Wednesday, Aug. 5, 2008 | Late last summer, Robert Carreon searched online rental notices on craigslist.org to find a house for himself, his wife and their three kids. A description of a four-bedroom, three-bathroom house with a three-car garage in Oceanside caught his eye. The rent price for the 2,600 square foot house seemed a bargain: $1,900 a month. Comparable houses might rent for up to $1,000 a month more.
“My jaw dropped,” Carreon said. He called the number in the ad, checked out the house on his own and set up a meeting with the property manager, who was from Newport Beach. In late October, Carreon met with the man, whom he remembers as an older gentleman clad in a Tommy Bahama shirt, slacks, nice shoes and a gold necklace and watch. The man drove to their meeting in a Mercedes-Benz.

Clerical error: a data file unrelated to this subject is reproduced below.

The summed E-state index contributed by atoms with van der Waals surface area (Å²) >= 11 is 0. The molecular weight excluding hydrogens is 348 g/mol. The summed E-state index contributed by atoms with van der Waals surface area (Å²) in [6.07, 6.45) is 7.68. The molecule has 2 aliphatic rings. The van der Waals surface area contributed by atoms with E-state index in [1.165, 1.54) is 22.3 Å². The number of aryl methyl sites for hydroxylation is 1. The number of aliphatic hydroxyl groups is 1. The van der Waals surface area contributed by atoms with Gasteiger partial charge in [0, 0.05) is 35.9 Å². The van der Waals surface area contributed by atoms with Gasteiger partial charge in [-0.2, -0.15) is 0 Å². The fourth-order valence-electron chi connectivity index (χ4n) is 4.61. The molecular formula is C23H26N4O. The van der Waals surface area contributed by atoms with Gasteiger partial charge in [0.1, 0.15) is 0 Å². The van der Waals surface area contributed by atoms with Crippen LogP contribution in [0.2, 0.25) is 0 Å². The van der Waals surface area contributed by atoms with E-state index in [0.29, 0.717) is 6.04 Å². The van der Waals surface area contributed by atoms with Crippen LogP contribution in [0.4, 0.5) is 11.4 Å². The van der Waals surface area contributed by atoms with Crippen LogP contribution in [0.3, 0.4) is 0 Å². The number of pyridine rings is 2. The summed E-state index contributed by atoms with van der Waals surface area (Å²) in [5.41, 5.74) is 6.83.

Carreon and his family moved in soon after that meeting. They’d lived there for just a few months when a detective from the Oceanside Police Department fraud unit knocked on their door. The detective told Carreon there was a search warrant out for the man he’d rented the house from. The man, Bob Decker, was suspected of stealing a college student’s identity and buying the house in the student’s name without his knowledge.
The steal of a deal that had caught Carreon’s eye quickly turned into a big mess.
The district attorney filed a case against Decker. Meanwhile, the mortgage payments lapsed on the house Carreon was renting, and he was served with an eviction notice: He had 30 days.
As a renter sucked into the vortex of the foreclosure mess in San Diego County, Carreon is among a growing number of tenants affected by what is often considered a homeowner issue. As much as one-quarter of the single-family homes in foreclosure in California have renters occupying them, according to an estimate from the California Apartment Association, an organization of rental property owners. That doesn’t account for tenants of foreclosed apartment buildings or duplexes.